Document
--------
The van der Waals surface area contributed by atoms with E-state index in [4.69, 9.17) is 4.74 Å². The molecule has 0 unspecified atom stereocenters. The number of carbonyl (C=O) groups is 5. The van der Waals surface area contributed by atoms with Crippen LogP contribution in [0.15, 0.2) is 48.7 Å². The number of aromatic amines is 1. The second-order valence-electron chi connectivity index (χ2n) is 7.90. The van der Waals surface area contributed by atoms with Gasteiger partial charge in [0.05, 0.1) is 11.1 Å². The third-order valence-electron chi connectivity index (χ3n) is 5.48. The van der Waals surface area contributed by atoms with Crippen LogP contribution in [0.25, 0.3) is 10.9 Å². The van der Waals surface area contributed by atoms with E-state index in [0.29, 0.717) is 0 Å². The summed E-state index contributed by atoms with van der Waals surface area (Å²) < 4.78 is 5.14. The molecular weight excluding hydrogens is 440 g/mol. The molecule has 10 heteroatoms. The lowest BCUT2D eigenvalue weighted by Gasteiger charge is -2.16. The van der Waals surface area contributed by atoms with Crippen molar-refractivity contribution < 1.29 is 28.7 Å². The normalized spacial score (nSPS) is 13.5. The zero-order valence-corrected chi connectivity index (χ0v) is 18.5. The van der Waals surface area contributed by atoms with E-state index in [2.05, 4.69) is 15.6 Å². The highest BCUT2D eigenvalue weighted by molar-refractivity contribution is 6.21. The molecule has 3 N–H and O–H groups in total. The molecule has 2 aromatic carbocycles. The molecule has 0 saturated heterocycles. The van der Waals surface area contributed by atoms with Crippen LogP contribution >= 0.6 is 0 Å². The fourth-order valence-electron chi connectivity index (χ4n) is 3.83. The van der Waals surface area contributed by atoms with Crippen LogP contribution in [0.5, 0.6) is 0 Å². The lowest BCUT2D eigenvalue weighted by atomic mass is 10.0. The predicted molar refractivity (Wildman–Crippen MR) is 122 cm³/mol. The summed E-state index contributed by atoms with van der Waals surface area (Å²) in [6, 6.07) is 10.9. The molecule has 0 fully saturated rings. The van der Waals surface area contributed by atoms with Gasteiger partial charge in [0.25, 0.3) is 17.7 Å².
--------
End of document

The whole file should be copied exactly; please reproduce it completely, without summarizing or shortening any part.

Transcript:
The van der Waals surface area contributed by atoms with E-state index in [4.69, 9.17) is 4.74 Å². The molecule has 0 unspecified atom stereocenters. The number of carbonyl (C=O) groups is 5. The van der Waals surface area contributed by atoms with Crippen LogP contribution in [0.15, 0.2) is 48.7 Å². The number of aromatic amines is 1. The second-order valence-electron chi connectivity index (χ2n) is 7.90. The van der Waals surface area contributed by atoms with Gasteiger partial charge in [0.05, 0.1) is 11.1 Å². The third-order valence-electron chi connectivity index (χ3n) is 5.48. The van der Waals surface area contributed by atoms with Crippen LogP contribution in [0.25, 0.3) is 10.9 Å². The van der Waals surface area contributed by atoms with E-state index in [0.29, 0.717) is 0 Å². The summed E-state index contributed by atoms with van der Waals surface area (Å²) < 4.78 is 5.14. The molecular weight excluding hydrogens is 440 g/mol. The molecule has 10 heteroatoms. The lowest BCUT2D eigenvalue weighted by Gasteiger charge is -2.16. The van der Waals surface area contributed by atoms with Crippen molar-refractivity contribution < 1.29 is 28.7 Å². The normalized spacial score (nSPS) is 13.5. The zero-order valence-corrected chi connectivity index (χ0v) is 18.5. The van der Waals surface area contributed by atoms with E-state index in [2.05, 4.69) is 15.6 Å². The highest BCUT2D eigenvalue weighted by molar-refractivity contribution is 6.21. The molecule has 3 N–H and O–H groups in total. The molecule has 2 aromatic carbocycles. The molecule has 0 saturated heterocycles. The van der Waals surface area contributed by atoms with Crippen LogP contribution >= 0.6 is 0 Å². The fourth-order valence-electron chi connectivity index (χ4n) is 3.83. The van der Waals surface area contributed by atoms with Crippen LogP contribution in [0.5, 0.6) is 0 Å². The lowest BCUT2D eigenvalue weighted by atomic mass is 10.0. The predicted molar refractivity (Wildman–Crippen MR) is 122 cm³/mol. The summed E-state index contributed by atoms with van der Waals surface area (Å²) in [6, 6.07) is 10.9. The molecule has 0 fully saturated rings. The van der Waals surface area contributed by atoms with Gasteiger partial charge in [0.25, 0.3) is 17.7 Å².